8 comments:

Jana said...

Wow, that's equal parts sad and awesome. Sounds like a weird and fun place to visit.

Heather said...

It's so quiet along some of those paved paths that it can be kind of eerie in there, especially on days when there aren't a lot of other patrons. If I ever stumble across one of those crumbling stairways, I'll take pics to post, but I am not tearing off into unknown territory where there might be poison ivy. At least fighting a dense thicket of honeysuckle doesn't make you itch for a week!

Shelley Munro said...

That's interesting. Are you sure you don't want to brave the undergrowth. I'd love to see some pictures ;-)

It would be a good setting for a story - maybe a mystery story with ghosts...

Heather said...

Shelley: Thank you, I've always thought this one of the more interesting stories in our history. And yes, I am quite sure I do not want to brave the undergrowth for pictures. Considering how my ankle has been stinging all afternoon and evening from a nettle I brushed up against in the garden today, I shudder to imagine the agony I would be in were I to encounter poison ivy. Ugh! Maybe once fall moves in and the icky stuff (including ragweed!) starts to die off. *wink*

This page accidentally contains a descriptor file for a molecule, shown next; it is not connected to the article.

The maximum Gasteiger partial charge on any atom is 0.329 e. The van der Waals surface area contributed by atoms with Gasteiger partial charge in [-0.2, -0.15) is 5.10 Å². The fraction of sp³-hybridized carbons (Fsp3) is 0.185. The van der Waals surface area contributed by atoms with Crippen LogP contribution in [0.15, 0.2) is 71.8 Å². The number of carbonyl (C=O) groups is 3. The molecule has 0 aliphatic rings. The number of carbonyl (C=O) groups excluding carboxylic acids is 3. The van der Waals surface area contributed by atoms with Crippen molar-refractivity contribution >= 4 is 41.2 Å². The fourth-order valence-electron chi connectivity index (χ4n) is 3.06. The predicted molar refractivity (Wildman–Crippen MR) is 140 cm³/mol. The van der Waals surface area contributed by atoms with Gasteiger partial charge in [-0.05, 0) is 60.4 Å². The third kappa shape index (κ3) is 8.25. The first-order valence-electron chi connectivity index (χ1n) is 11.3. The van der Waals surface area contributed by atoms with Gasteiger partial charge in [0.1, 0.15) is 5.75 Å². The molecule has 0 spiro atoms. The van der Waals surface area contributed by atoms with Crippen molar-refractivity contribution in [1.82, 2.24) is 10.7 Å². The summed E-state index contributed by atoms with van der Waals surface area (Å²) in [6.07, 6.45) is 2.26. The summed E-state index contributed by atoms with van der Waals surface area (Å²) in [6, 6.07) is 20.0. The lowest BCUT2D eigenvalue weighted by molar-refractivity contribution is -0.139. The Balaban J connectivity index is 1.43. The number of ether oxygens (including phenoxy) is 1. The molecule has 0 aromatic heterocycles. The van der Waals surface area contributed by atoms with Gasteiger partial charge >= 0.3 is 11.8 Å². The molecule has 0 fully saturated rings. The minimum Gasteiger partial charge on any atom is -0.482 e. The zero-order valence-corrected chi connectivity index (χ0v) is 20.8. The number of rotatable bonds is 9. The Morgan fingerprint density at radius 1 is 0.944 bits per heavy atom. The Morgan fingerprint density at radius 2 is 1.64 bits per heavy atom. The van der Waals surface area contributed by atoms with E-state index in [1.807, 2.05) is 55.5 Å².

As for ghosts... Considering the many centuries this area was settled by Native American tribes, I would not be at all surprised if spirits walked the grounds. Though the "Lost City" is in the swampy area along the southern shore of Lake Wingra, there are effigy mounds on the eastern side of the lake. So yup, definitely have to be spirits wandering around in there. Another good reason NOT to go in there alone at night, LOL.

Alice Audrey said...

I hate to say it, but I'm glad the project failed. I much prefer the land as part of the arboretum.

Heather said...

Alice: That makes two of us! I can't imagien Madison without the Arboretum as it is currently.

Alice Audrey said...

Madison has changed a lot since I've been gone. I know, we talked your ear off about it in the zoo. Still, I could see the arboretum being gone - and it isn't a pretty picture.

Heather said...

Perish the thought!